MIAMI – Congratulations. The hurricane season – a surprisingly gentle one – is effectively over. Now, experts say, use the breather wisely and don’t take too much for granted.

After two brutal seasons, the law of averages kicked in this year and the gods of wind and rain treated us kindly, but scientists say the long-term outlook remains stormy.

We still are locked in a decades-long period of heightened activity, they say, and should not be misled by the relatively benign 2006 hurricane season, which officially ends Thursday.

“I am so thankful that someone decided to give us a break,” said Stanley Goldenberg, a researcher at the National Oceanic and Atmospheric Administration’s Hurricane Research Division on Virginia Key.

“But people need to realize that we are still in the active era. Within a year or two, we can expect things to bounce back up.”

“The break”: We had a slightly below average season, thanks to some unanticipated shifts in global weather patterns. Nine named storms formed this year, five of them grew into hurricanes and no hurricanes struck the United States.

The potential “bounce back”: A return to the above-average activity we experienced in 2004 when 15 named storms developed into nine hurricanes, four of which slammed Florida.

Or, even worse, a repeat of the hyperactivity of the record-smashing 2005 season, when 27 named storms became 15 hurricanes, four of them also hitting Florida.

“People should use this break to examine their preparedness and harden their defenses,” Goldenberg said. “They should not be thinking, “Oh good, we’re done with this.”‘

Goldenberg is more than just a hurricane scientist.

He and his family nearly died when Hurricane Andrew leveled much of south Miami-Dade County in 1992, so he has first-hand knowledge of the terror and destruction that a hurricane can deliver.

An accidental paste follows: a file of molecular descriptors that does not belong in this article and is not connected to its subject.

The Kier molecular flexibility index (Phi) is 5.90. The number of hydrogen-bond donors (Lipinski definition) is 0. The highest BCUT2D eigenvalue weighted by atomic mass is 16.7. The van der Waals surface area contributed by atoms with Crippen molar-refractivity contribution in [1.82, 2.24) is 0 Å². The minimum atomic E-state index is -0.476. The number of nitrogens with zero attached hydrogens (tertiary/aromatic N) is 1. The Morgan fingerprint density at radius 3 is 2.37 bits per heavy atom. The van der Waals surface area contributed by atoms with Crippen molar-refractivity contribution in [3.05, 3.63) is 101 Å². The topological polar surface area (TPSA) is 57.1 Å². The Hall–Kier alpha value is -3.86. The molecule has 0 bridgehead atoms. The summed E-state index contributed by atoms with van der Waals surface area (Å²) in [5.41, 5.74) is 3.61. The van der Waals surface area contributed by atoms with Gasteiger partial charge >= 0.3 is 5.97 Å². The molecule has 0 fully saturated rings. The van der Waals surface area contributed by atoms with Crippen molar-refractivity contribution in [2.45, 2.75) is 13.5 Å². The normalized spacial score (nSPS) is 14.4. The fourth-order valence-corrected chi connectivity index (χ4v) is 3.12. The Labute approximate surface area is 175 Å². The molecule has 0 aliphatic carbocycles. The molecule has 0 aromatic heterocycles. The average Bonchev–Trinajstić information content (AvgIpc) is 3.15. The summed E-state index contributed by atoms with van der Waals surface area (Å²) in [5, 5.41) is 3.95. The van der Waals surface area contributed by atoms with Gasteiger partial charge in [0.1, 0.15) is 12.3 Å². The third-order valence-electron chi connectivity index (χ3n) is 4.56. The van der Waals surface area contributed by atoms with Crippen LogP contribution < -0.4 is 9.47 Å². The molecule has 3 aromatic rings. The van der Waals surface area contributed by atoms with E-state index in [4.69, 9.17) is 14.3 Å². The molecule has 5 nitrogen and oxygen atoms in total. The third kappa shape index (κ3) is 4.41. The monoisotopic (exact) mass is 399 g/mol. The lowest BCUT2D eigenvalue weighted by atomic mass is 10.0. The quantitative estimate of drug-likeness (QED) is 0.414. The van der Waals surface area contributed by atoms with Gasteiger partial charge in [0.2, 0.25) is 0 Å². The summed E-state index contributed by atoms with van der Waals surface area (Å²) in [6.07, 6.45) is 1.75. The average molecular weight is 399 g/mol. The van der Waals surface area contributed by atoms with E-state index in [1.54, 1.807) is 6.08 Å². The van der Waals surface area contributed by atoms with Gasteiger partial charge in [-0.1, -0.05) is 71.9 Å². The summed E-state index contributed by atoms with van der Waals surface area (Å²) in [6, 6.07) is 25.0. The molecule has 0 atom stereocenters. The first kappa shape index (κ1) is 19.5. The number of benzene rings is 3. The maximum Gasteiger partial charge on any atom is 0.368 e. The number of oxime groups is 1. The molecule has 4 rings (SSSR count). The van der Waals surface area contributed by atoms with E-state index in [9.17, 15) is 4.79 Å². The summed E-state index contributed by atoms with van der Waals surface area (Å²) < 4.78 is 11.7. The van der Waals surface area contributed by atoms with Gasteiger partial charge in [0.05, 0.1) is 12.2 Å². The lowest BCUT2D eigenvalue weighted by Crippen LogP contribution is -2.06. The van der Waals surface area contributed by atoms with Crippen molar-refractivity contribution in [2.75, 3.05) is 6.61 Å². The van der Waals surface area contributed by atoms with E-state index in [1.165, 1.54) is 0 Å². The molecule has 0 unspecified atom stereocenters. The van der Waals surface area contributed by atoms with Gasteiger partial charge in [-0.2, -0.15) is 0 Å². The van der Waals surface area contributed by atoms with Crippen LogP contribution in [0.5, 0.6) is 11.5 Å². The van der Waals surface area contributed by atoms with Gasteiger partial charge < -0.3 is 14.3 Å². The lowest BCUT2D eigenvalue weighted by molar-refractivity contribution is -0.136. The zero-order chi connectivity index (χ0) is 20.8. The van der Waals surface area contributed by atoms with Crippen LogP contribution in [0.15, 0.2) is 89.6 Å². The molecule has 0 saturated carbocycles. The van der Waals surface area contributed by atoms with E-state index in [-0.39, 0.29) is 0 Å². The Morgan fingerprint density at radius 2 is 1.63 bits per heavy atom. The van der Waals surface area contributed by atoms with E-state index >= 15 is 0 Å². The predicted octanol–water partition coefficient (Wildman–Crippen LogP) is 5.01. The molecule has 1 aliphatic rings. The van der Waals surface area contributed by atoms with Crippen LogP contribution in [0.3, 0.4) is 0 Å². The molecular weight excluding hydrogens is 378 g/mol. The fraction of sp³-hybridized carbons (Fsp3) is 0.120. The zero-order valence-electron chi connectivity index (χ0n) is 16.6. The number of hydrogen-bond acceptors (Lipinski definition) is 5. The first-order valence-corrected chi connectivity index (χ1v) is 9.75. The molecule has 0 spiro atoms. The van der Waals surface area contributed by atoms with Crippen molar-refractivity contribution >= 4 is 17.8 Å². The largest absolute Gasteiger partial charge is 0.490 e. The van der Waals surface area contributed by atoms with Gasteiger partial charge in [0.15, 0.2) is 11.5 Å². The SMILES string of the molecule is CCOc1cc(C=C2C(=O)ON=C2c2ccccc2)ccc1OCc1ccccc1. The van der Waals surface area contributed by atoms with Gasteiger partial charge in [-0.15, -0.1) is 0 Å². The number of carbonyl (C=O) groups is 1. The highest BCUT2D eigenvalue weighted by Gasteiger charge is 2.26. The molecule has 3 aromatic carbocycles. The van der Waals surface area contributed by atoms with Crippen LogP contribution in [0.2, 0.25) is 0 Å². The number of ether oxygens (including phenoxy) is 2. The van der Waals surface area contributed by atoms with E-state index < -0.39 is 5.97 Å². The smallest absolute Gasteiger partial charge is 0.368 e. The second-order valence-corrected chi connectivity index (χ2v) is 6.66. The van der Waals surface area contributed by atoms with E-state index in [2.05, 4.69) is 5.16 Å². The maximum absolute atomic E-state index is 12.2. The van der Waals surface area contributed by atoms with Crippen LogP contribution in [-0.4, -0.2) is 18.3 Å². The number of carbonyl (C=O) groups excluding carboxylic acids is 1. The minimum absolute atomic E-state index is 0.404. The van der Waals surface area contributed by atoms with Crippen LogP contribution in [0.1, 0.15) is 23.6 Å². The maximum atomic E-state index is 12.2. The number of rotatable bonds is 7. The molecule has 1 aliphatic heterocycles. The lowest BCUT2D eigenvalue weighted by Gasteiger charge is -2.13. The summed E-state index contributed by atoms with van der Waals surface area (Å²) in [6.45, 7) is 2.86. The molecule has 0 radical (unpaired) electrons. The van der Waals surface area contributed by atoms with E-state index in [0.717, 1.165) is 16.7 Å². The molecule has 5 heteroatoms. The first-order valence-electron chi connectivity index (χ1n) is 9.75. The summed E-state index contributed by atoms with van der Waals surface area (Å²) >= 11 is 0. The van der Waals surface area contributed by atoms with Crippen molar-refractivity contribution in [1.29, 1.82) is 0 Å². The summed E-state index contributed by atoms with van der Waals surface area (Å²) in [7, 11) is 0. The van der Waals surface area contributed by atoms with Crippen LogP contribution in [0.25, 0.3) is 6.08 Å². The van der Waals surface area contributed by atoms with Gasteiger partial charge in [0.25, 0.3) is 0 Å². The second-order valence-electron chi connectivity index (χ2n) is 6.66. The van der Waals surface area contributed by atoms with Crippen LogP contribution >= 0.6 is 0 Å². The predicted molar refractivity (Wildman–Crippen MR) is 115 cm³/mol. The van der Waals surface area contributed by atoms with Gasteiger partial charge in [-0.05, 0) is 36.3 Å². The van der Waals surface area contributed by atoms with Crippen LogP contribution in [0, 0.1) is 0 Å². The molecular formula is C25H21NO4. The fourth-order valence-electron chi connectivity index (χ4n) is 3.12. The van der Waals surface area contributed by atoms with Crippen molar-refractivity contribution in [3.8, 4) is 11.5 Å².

More to the point, Goldenberg and colleague Chris Landsea led a team that published a seminal study in 2001 documenting the start of a two- to three-decade period of heightened hurricane activity.

That period began in 1995, Goldenberg said. One relatively harmless season likely represents nothing more than normal year-to-year variation within the larger trend, he and others said.

“It’s not going to last,” Max Mayfield, director of the National Hurricane Center, said of the dip in hurricane activity.

A brief, potentially misleading reprieve has happened before.

For instance, a mild season in 1997 – seven named storms that became three hurricanes – was sandwiched between two much more active years. Thirteen named storms and nine hurricanes developed in 1996; 14 named storms and 10 hurricanes materialized in 1998.

Still, before this six-month season began, virtually every expert predicted another above-average hurricane season – and all of them were wrong.

As the season progressed and the tropics repeatedly refused to cooperate with the predictions, federal meteorologists and private forecasters repeatedly lowered their forecasts – and they still couldn’t get it right.

The reasons? A late-developing El Nino and surprisingly dry atmospheric conditions over the Atlantic basin, which includes the Caribbean Sea and the Gulf of Mexico.